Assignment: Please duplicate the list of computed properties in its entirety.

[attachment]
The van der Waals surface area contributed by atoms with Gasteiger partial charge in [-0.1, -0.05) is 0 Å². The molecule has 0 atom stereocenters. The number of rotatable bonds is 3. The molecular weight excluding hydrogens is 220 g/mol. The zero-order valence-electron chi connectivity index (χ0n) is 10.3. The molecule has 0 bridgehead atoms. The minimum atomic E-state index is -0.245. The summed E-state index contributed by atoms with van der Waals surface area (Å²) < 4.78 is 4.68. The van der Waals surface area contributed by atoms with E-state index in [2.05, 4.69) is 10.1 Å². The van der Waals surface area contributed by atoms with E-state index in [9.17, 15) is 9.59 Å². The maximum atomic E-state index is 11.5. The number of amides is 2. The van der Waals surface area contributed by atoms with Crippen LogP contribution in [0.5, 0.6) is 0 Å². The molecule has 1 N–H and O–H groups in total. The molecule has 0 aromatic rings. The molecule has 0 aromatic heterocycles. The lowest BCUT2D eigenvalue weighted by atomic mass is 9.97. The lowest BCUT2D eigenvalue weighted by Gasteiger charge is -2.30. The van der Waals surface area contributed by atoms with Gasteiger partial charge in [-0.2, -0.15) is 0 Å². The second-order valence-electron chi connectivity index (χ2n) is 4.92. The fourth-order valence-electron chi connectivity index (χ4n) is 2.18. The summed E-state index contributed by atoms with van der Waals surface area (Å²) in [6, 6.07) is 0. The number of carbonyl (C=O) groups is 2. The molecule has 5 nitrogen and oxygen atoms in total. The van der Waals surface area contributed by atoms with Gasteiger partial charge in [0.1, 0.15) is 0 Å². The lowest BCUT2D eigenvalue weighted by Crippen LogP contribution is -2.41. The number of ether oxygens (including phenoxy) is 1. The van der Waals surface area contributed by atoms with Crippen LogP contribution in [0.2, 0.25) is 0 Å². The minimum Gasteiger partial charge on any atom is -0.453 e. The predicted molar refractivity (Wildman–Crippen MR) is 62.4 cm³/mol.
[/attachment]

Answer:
The van der Waals surface area contributed by atoms with Gasteiger partial charge in [-0.1, -0.05) is 0 Å². The molecule has 0 atom stereocenters. The number of rotatable bonds is 3. The molecular weight excluding hydrogens is 220 g/mol. The zero-order valence-electron chi connectivity index (χ0n) is 10.3. The molecule has 0 bridgehead atoms. The minimum atomic E-state index is -0.245. The summed E-state index contributed by atoms with van der Waals surface area (Å²) < 4.78 is 4.68. The van der Waals surface area contributed by atoms with E-state index in [2.05, 4.69) is 10.1 Å². The van der Waals surface area contributed by atoms with E-state index in [9.17, 15) is 9.59 Å². The maximum atomic E-state index is 11.5. The number of amides is 2. The van der Waals surface area contributed by atoms with Crippen LogP contribution in [0.5, 0.6) is 0 Å². The molecule has 1 N–H and O–H groups in total. The molecule has 0 aromatic rings. The molecule has 0 aromatic heterocycles. The lowest BCUT2D eigenvalue weighted by atomic mass is 9.97. The lowest BCUT2D eigenvalue weighted by Gasteiger charge is -2.30. The van der Waals surface area contributed by atoms with Gasteiger partial charge in [-0.2, -0.15) is 0 Å². The second-order valence-electron chi connectivity index (χ2n) is 4.92. The fourth-order valence-electron chi connectivity index (χ4n) is 2.18. The summed E-state index contributed by atoms with van der Waals surface area (Å²) in [6, 6.07) is 0. The number of carbonyl (C=O) groups is 2. The molecule has 5 nitrogen and oxygen atoms in total. The van der Waals surface area contributed by atoms with Gasteiger partial charge in [0.1, 0.15) is 0 Å². The lowest BCUT2D eigenvalue weighted by Crippen LogP contribution is -2.41. The number of ether oxygens (including phenoxy) is 1. The van der Waals surface area contributed by atoms with Crippen LogP contribution in [0.2, 0.25) is 0 Å². The minimum Gasteiger partial charge on any atom is -0.453 e. The predicted molar refractivity (Wildman–Crippen MR) is 62.4 cm³/mol.